Eight residents charged with intentional violence and obstructing public officials following their arrest during a violent eviction at Phnom Penh’s Borei Keila community this week have been sent to the capital’s Prey Sar prison, the residents’ lawyer said yesterday.
Chin Lida, a lawyer with rights group Licadho, told the Post that he had asked the court for his clients to be released. Deputy municipal court prosecutor Meas Chanpiseth, who questioned the residents, declined to comment.
The Post was unable to confirm by deadline whether two residents reportedly arrested late on Wednesday were being detained by authorities.
On Tuesday, more than 200 homes were demolished by over 100 police, military police, guards and workers hired by private developer Phan Imex.
Armed police fired tear gas at residents as they threw bricks and debris to prevent forces from entering the community. At least 10 people were injured.
In 2003, Phan Imex agreed to build 10 buildings on two hectares of land for 1,776 families, in exchange for development rights to 2.6 hectares. The company constructed eight buildings before suspending construction 2010, leaving almost 400 families without housing.
Families moved to resettlement sites in Tuol Sambo village in Phnom Penh’s outskirts and Phnom Bat village in Kandal province following the eviction, where some families had already relocated, told the Post they were living in tents and had received money from the company ranging from US$25 to $100 and 30 kilograms of rice.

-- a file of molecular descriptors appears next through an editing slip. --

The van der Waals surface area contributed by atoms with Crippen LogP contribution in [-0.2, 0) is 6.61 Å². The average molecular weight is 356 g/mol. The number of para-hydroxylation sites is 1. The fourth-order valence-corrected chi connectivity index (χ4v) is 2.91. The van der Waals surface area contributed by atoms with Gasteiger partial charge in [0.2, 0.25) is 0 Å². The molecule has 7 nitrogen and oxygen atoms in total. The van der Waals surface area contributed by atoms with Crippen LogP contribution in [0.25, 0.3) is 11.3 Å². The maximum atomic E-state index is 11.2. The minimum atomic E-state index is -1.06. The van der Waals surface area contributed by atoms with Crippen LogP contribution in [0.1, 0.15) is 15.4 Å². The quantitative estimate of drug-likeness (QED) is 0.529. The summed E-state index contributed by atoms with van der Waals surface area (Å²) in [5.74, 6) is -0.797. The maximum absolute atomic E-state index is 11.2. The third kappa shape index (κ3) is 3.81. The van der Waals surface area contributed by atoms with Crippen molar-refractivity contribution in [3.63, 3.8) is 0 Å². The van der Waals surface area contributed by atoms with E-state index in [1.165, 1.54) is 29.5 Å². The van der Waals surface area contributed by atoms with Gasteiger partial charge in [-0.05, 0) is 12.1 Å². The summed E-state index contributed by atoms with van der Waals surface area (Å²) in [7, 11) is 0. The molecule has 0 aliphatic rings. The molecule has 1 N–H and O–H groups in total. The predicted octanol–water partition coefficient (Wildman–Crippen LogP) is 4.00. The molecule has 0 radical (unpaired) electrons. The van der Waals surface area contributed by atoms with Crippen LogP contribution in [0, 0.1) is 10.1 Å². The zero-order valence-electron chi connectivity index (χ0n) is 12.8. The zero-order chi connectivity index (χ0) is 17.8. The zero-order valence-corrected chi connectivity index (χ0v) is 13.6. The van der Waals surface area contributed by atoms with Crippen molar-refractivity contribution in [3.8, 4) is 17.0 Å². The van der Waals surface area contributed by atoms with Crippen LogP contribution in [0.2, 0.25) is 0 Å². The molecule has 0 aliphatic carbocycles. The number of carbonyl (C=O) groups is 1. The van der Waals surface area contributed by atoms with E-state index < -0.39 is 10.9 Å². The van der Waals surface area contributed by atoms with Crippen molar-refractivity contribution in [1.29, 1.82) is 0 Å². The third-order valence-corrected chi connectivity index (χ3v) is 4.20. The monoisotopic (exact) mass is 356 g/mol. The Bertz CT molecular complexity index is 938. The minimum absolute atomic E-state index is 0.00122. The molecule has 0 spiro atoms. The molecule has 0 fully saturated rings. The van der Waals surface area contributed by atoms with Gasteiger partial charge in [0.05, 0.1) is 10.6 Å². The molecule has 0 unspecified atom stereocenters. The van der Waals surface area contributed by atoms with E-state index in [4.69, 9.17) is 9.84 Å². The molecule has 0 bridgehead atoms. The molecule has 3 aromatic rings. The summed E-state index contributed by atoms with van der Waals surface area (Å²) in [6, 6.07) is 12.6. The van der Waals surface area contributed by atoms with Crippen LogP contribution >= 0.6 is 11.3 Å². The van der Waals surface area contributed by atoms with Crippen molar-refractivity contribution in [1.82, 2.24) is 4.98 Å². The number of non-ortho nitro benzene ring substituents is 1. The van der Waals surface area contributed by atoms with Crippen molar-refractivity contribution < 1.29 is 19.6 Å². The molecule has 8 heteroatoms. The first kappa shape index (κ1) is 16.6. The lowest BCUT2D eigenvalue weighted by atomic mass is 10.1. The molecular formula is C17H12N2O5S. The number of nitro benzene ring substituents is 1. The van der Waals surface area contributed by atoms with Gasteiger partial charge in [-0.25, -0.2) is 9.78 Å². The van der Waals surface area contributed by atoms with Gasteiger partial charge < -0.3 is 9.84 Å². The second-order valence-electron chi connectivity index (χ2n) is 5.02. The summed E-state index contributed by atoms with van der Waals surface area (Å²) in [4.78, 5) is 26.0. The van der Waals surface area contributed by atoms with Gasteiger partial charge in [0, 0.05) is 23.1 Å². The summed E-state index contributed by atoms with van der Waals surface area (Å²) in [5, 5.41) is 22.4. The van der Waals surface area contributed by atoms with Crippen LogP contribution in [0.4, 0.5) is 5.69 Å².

“[The company] has not provided the land for us yet because they just bulldozed the land [on Wednesday],” 24-year-old evictee Er Srey Pov said from Phnom Bat village.
Phan Imex representative Phon Moy claimed yesterday that 20 families had moved to Tuol Sambo and 85 families to Phnom Bat, a figure that contrasted with previous company estimates. Phan Imex owner Suy Sophan could not be reached for comment.
Meanwhile, more than 60 residents submitted petitions to the US, French and British embassies yesterday, requesting intervention.
US Embassy spokesman Sean MacIntosh said via email that the outcomes of confrontations at Borei Keila were “unfortunate”.
“The United States remains concerned about the potential for unresolved land disputes that may lead to instability in Cambodia,” he said.